House Minority Leader Nancy Pelosi urged Archbishop Salvatore Joseph Cordileone last month to forego the Annual March for Marriage sponsored by the National Organization for Marriage (NOM).
Pelosi argued that the march was “venom masquerading as virtue,” as reported at SFGate. She went on to say that the participants show “disdain and hate towards LGBT persons.”
Nancy Pelosi was not the only one pressuring Archbishop Cordileone. In a letter dated June 10, many powerful politicians and representatives from Christian groups like the National Coalition of American Nuns wrote in part that “the actions and rhetoric of NOM, and those of the event’s speakers and co-sponsors, fundamentally contradict Christian belief in the fundamental human dignity of all people.”
Furthermore, an online petition by Faithful America demanded that the archbishop cancel his appearance.
Faithful America was created in 2004 by the left-wing National Council of Churches of Christ to serve as a “religious version of MoveOn.org,” as revealed at Discover the Networks. Not surprisingly, the group receives funding by George Soros, as reported at the Daily Caller.
Archbishop Salvatore Joseph Cordileone, however, was not deterred. He responded to those who wanted to silence him by saying in part,
“When all is said and done, then, there is only one thing that I would ask of you more than anything else: before you judge us, get to know us.”
While his speech was not highly publicized, it was very powerful.
On traditional marriage, the Archbishop said in part,
“Let us, then, take our cue from the best our predecessors in faith have inspired, and not humanity’s frequent failings and sins. Like them, we now in our own time need to proclaim and live the truth with charity and compassion as it applies to us today: the truth of a united family based on the union of the children’s father and mother in marriage as the foundational good of society. Every child comes from a man and a woman, and has a right, a natural human right, to know and be known by, to love and be loved by, their own mother and father. This is the great public good that marriage is oriented towards and protects. The question is then: does society need an institution that unites children to the mothers and fathers who bring them into the world, or doesn’t it? If it does, that institution is marriage – nothing else provides this basic good to children.”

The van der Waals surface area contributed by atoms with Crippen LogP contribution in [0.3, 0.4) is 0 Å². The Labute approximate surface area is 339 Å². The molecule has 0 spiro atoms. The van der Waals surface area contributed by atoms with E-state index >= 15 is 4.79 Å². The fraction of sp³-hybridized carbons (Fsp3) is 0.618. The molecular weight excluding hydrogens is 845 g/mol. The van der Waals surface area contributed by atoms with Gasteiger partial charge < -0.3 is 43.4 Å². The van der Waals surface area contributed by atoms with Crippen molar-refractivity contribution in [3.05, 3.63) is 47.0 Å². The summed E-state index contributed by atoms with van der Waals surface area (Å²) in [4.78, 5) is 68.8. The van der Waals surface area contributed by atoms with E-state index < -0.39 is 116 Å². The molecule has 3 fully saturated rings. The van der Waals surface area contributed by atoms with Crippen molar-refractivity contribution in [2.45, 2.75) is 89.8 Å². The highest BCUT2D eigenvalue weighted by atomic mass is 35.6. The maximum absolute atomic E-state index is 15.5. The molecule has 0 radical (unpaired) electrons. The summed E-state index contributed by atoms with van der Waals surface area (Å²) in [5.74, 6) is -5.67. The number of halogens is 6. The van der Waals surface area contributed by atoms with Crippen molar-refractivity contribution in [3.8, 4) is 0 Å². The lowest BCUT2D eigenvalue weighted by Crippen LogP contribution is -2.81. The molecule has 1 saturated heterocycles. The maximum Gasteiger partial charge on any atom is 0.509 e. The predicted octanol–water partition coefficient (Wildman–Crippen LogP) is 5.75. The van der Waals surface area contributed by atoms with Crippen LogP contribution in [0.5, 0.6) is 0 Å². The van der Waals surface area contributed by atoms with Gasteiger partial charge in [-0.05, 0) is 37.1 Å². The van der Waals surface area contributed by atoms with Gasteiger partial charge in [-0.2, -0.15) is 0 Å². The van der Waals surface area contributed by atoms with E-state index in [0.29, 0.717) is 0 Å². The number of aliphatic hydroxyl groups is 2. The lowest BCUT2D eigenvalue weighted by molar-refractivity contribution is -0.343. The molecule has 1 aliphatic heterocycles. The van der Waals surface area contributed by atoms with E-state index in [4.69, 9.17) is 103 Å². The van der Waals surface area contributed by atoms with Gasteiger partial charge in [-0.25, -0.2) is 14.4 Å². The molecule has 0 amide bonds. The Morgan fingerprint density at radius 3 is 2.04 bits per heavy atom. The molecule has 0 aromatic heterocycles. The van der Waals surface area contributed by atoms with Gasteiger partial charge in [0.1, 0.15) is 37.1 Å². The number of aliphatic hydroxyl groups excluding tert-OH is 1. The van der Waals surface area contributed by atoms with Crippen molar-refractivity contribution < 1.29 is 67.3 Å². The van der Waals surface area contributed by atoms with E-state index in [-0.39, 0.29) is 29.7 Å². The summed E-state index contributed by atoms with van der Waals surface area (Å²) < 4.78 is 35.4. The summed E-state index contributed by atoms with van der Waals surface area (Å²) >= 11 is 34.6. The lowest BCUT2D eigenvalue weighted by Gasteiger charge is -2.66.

On detractors, he said in part,
“And let us not forget: we must also proclaim this truth especially with love for those who disagree with us on this issue, and most of all, for those who are hostile toward us. We must be careful, though, not to paint our opponents on this issue with broad strokes. There is a tendency in our culture to do this to groups of people the powerful don’t know and think they don’t like. We must not do that. We must recognize that there are people on the other side of this debate who are of good will and are sincerely trying to promote what they think is right and fair. It is misdirected good will. But even those from whom we suffer retribution – and I know some of you have suffered in very serious ways because of your stand for marriage – still, we must love them. That is what our ancestors in faith did, and we must, too. Yes, it is easy to become resentful when you are relentlessly and unfairly painted as a bigot and are punished for publicly standing by the basic truth of marriage as a foundational societal good; it is tempting to respond in kind. Don’t. For those of us who are Catholic, we just heard our Master command us in the gospel proclaimed at Mass the day before yesterday: ‘love your enemies and pray for those who persecute you’ (Mt 5:44). We must not allow the angry rhetoric to co-opt us into a culture of hate.”